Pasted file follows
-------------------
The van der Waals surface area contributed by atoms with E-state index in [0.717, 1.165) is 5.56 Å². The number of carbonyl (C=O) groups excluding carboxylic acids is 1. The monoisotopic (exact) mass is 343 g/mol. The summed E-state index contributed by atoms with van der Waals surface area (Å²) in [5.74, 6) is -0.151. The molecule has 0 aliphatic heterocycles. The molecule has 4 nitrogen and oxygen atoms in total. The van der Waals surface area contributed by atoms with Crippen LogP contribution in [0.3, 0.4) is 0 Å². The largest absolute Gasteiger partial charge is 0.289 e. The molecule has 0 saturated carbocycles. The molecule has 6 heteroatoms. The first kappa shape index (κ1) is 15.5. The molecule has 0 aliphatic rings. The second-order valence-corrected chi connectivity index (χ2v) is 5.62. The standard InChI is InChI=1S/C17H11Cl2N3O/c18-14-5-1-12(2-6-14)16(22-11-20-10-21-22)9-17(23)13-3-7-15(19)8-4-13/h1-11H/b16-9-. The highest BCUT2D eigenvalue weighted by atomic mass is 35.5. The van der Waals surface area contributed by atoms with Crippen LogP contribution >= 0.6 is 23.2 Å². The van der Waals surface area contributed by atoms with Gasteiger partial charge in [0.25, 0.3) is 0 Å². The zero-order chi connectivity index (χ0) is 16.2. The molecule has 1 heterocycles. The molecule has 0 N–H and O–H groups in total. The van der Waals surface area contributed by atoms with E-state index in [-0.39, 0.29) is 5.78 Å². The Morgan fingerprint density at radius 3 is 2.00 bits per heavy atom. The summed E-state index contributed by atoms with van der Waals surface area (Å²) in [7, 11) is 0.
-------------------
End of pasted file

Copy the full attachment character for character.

The van der Waals surface area contributed by atoms with E-state index in [0.717, 1.165) is 5.56 Å². The number of carbonyl (C=O) groups excluding carboxylic acids is 1. The monoisotopic (exact) mass is 343 g/mol. The summed E-state index contributed by atoms with van der Waals surface area (Å²) in [5.74, 6) is -0.151. The molecule has 0 aliphatic heterocycles. The molecule has 4 nitrogen and oxygen atoms in total. The van der Waals surface area contributed by atoms with Crippen LogP contribution in [0.3, 0.4) is 0 Å². The largest absolute Gasteiger partial charge is 0.289 e. The molecule has 0 saturated carbocycles. The molecule has 6 heteroatoms. The first kappa shape index (κ1) is 15.5. The molecule has 0 aliphatic rings. The second-order valence-corrected chi connectivity index (χ2v) is 5.62. The standard InChI is InChI=1S/C17H11Cl2N3O/c18-14-5-1-12(2-6-14)16(22-11-20-10-21-22)9-17(23)13-3-7-15(19)8-4-13/h1-11H/b16-9-. The highest BCUT2D eigenvalue weighted by atomic mass is 35.5. The van der Waals surface area contributed by atoms with Crippen LogP contribution >= 0.6 is 23.2 Å². The van der Waals surface area contributed by atoms with Gasteiger partial charge in [0.25, 0.3) is 0 Å². The zero-order chi connectivity index (χ0) is 16.2. The molecule has 1 heterocycles. The molecule has 0 N–H and O–H groups in total. The van der Waals surface area contributed by atoms with E-state index in [-0.39, 0.29) is 5.78 Å². The Morgan fingerprint density at radius 3 is 2.00 bits per heavy atom. The summed E-state index contributed by atoms with van der Waals surface area (Å²) in [7, 11) is 0.